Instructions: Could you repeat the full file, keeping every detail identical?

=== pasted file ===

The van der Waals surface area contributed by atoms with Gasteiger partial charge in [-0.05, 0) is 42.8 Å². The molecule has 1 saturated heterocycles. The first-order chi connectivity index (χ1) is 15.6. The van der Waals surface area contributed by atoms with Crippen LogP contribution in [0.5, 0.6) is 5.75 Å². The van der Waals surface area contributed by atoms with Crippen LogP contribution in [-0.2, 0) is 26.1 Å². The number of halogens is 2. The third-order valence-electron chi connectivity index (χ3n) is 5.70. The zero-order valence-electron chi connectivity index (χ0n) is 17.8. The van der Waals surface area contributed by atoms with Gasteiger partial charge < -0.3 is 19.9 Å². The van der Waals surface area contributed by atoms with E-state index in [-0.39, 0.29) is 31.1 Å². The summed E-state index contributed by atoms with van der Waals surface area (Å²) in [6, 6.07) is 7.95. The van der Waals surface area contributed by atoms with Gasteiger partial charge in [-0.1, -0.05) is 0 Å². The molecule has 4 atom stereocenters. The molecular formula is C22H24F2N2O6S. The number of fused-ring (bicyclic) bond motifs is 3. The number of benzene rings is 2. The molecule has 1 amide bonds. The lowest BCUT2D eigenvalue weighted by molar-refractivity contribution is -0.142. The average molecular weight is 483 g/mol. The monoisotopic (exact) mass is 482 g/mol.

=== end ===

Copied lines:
The van der Waals surface area contributed by atoms with Gasteiger partial charge in [-0.05, 0) is 42.8 Å². The molecule has 1 saturated heterocycles. The first-order chi connectivity index (χ1) is 15.6. The van der Waals surface area contributed by atoms with Crippen LogP contribution in [0.5, 0.6) is 5.75 Å². The van der Waals surface area contributed by atoms with Crippen LogP contribution in [-0.2, 0) is 26.1 Å². The number of halogens is 2. The third-order valence-electron chi connectivity index (χ3n) is 5.70. The zero-order valence-electron chi connectivity index (χ0n) is 17.8. The van der Waals surface area contributed by atoms with Gasteiger partial charge < -0.3 is 19.9 Å². The van der Waals surface area contributed by atoms with E-state index in [-0.39, 0.29) is 31.1 Å². The summed E-state index contributed by atoms with van der Waals surface area (Å²) in [6, 6.07) is 7.95. The van der Waals surface area contributed by atoms with Gasteiger partial charge in [-0.1, -0.05) is 0 Å². The molecule has 4 atom stereocenters. The molecular formula is C22H24F2N2O6S. The number of fused-ring (bicyclic) bond motifs is 3. The number of benzene rings is 2. The molecule has 1 amide bonds. The lowest BCUT2D eigenvalue weighted by molar-refractivity contribution is -0.142. The average molecular weight is 483 g/mol. The monoisotopic (exact) mass is 482 g/mol.